The far-right Brothers of Italy which dominates the conservative alliance is set to be the largest single party at the Sept. 25 vote, according to the latest surveys which show it widening its lead over the centre-left Democratic Party (PD).
A study by the Cattaneo Institute think tank, based on polls conducted up to Aug. 31, suggests the conservative bloc could elect at least 258 lawmakers out of 400 in the Chamber of Deputies, and 131 out of 200 in the Senate.
It estimated a 91.5% probability that the alliance, in which Giorgia Meloni's Brothers of Italy is flanked by Matteo Salvini's League and Silvio Berlusconi's Forza Italia, would have an absolute majority in both chambers.
According to the study, the centre-left led by Enrico Letta's PD would elect 88 lawmakers in the lower chamber and 44 in the Senate, while the rest of the seats would be divided among parties outside these main blocs.
Italy's election law favours parties that form broad alliances, amplifying the advantage enjoyed by the rightist bloc against its more divided centre-left rivals.
Meloni's party is outscoring the League and Forza Italia combined, putting her in a strong position to be Italy's first woman prime minister.
While the next ruling coalition looks all but certain, polls show support for individual parties has begun to shift over the last week after a long period of stability, with Brothers of Italy rising and the PD slipping.
At the same time the left-leaning, unaligned 5-Star Movement led by former Prime Minister Giuseppe Conte, has leap-frogged the League in the three most recent polls to become the third most popular party.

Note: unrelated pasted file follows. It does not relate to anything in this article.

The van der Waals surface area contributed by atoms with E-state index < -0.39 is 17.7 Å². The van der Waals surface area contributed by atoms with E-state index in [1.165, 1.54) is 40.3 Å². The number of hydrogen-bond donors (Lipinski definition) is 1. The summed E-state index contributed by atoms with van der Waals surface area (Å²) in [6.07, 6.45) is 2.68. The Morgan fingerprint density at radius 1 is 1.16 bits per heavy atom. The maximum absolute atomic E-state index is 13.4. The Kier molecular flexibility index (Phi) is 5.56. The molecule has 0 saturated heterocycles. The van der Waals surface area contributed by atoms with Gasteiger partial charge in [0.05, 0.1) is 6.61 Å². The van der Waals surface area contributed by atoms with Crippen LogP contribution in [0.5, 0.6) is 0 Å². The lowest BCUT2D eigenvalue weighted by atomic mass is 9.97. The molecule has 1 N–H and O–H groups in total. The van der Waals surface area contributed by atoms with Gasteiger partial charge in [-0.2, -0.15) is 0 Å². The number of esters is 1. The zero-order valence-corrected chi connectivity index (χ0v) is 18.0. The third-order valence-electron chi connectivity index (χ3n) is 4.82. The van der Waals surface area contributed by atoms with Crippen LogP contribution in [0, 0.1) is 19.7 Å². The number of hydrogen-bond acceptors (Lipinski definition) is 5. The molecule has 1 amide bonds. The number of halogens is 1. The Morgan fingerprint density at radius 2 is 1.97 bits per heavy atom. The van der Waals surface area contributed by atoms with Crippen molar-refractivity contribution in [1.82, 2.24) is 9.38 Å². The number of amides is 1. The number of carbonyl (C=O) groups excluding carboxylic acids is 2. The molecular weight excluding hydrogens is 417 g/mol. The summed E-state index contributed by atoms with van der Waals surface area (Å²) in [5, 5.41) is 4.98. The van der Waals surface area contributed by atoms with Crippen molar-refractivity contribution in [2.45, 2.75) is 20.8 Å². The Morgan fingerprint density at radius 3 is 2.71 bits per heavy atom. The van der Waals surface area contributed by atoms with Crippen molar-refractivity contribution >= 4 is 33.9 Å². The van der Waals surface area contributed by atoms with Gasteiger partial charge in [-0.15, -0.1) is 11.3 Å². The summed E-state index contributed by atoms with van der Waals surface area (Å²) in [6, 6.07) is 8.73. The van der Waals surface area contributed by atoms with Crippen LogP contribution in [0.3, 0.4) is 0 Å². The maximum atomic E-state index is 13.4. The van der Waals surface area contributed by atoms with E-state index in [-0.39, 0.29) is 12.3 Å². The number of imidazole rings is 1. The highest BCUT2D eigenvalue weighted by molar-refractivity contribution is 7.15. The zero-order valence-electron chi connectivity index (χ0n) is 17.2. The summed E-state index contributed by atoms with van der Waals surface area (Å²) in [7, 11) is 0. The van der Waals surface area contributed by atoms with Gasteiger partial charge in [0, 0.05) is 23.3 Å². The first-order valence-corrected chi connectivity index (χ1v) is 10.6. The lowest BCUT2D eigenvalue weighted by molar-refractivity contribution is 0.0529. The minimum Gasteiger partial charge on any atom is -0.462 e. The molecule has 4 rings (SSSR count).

The latest survey, conducted by the Ipsos agency and published in daily Corriere della Sera on Friday, put Brothers of Italy on 25.1%, the PD on 20.5%, 5-Star on 14.5% and the League on 12.5%.
After years of internal strife, many analysts had forecast near-term extinction for 5-Star, but Conte has given the former protest party a more clearly left-wing identity and pollsters say it is now attracting voters at the expense of the PD.
According to the Cattaneo Institute's study 5-Star would still get only around 28 lower house seats and 15 in the Senate.
The other significant group outside the main alliances, the centrist 'Action' party led by former businessman Carlo Calenda, is making gradual progress in the polls, but few surveys give it more than 7% of voter support.
That would allow it to elect around 15 lower house deputies and just four senators, the Cattaneo Institute estimated.